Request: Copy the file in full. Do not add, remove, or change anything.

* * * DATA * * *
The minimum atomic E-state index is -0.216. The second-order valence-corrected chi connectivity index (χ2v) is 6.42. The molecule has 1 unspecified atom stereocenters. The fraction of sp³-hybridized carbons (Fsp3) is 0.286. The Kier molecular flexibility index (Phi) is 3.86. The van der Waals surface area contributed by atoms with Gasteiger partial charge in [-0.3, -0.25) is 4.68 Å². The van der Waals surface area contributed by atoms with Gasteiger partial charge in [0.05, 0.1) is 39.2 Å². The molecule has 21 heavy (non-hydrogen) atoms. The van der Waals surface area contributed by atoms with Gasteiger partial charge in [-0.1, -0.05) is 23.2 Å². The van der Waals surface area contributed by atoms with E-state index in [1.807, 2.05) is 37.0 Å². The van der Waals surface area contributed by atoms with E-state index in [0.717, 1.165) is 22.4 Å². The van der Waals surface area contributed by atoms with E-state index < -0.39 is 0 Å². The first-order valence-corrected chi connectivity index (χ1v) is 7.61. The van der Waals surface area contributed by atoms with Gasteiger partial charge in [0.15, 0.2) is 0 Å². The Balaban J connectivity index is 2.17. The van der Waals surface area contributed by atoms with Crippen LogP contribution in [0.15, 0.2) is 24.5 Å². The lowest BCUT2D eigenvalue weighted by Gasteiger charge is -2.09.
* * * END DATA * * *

The minimum atomic E-state index is -0.216. The second-order valence-corrected chi connectivity index (χ2v) is 6.42. The molecule has 1 unspecified atom stereocenters. The fraction of sp³-hybridized carbons (Fsp3) is 0.286. The Kier molecular flexibility index (Phi) is 3.86. The van der Waals surface area contributed by atoms with Gasteiger partial charge in [-0.3, -0.25) is 4.68 Å². The van der Waals surface area contributed by atoms with Gasteiger partial charge in [0.05, 0.1) is 39.2 Å². The molecule has 21 heavy (non-hydrogen) atoms. The van der Waals surface area contributed by atoms with Gasteiger partial charge in [-0.1, -0.05) is 23.2 Å². The van der Waals surface area contributed by atoms with E-state index in [1.807, 2.05) is 37.0 Å². The van der Waals surface area contributed by atoms with E-state index in [0.717, 1.165) is 22.4 Å². The van der Waals surface area contributed by atoms with E-state index < -0.39 is 0 Å². The first-order valence-corrected chi connectivity index (χ1v) is 7.61. The van der Waals surface area contributed by atoms with Gasteiger partial charge in [0.15, 0.2) is 0 Å². The Balaban J connectivity index is 2.17. The van der Waals surface area contributed by atoms with Crippen LogP contribution in [0.15, 0.2) is 24.5 Å². The lowest BCUT2D eigenvalue weighted by Gasteiger charge is -2.09.